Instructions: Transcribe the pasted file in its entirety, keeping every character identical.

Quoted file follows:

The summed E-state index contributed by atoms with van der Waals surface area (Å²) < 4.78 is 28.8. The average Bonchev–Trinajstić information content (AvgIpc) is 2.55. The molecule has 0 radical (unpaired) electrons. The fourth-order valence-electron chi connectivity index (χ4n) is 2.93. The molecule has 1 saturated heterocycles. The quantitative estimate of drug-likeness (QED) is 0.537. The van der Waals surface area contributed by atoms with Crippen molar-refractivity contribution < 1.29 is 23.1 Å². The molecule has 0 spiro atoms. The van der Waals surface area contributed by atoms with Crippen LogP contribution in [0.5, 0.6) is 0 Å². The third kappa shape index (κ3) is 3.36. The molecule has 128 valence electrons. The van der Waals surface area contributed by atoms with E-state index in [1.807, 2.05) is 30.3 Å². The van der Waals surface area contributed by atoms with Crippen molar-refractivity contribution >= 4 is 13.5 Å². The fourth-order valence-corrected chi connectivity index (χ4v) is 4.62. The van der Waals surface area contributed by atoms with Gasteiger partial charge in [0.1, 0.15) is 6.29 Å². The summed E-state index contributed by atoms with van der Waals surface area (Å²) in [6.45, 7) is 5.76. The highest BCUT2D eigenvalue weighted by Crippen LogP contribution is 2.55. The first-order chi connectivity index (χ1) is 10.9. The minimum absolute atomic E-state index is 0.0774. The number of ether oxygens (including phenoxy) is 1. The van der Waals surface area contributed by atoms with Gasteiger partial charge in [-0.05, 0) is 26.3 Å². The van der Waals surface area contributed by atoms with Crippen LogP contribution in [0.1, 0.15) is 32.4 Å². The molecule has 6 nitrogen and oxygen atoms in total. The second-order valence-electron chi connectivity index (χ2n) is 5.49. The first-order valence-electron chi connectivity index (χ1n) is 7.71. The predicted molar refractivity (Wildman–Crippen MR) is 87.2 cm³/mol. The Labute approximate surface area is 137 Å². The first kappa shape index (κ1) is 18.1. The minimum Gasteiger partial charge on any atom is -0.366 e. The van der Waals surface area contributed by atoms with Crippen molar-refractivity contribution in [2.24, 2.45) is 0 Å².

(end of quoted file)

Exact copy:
The summed E-state index contributed by atoms with van der Waals surface area (Å²) < 4.78 is 28.8. The average Bonchev–Trinajstić information content (AvgIpc) is 2.55. The molecule has 0 radical (unpaired) electrons. The fourth-order valence-electron chi connectivity index (χ4n) is 2.93. The molecule has 1 saturated heterocycles. The quantitative estimate of drug-likeness (QED) is 0.537. The van der Waals surface area contributed by atoms with Crippen molar-refractivity contribution < 1.29 is 23.1 Å². The molecule has 0 spiro atoms. The van der Waals surface area contributed by atoms with Crippen LogP contribution in [0.5, 0.6) is 0 Å². The third kappa shape index (κ3) is 3.36. The molecule has 128 valence electrons. The van der Waals surface area contributed by atoms with E-state index in [1.807, 2.05) is 30.3 Å². The van der Waals surface area contributed by atoms with Crippen molar-refractivity contribution >= 4 is 13.5 Å². The fourth-order valence-corrected chi connectivity index (χ4v) is 4.62. The van der Waals surface area contributed by atoms with Gasteiger partial charge in [0.1, 0.15) is 6.29 Å². The summed E-state index contributed by atoms with van der Waals surface area (Å²) in [6.45, 7) is 5.76. The highest BCUT2D eigenvalue weighted by Crippen LogP contribution is 2.55. The first-order chi connectivity index (χ1) is 10.9. The minimum absolute atomic E-state index is 0.0774. The number of ether oxygens (including phenoxy) is 1. The van der Waals surface area contributed by atoms with Gasteiger partial charge in [-0.05, 0) is 26.3 Å². The van der Waals surface area contributed by atoms with Crippen LogP contribution in [0.1, 0.15) is 32.4 Å². The molecule has 6 nitrogen and oxygen atoms in total. The second-order valence-electron chi connectivity index (χ2n) is 5.49. The first-order valence-electron chi connectivity index (χ1n) is 7.71. The predicted molar refractivity (Wildman–Crippen MR) is 87.2 cm³/mol. The Labute approximate surface area is 137 Å². The first kappa shape index (κ1) is 18.1. The minimum Gasteiger partial charge on any atom is -0.366 e. The van der Waals surface area contributed by atoms with Crippen molar-refractivity contribution in [2.24, 2.45) is 0 Å².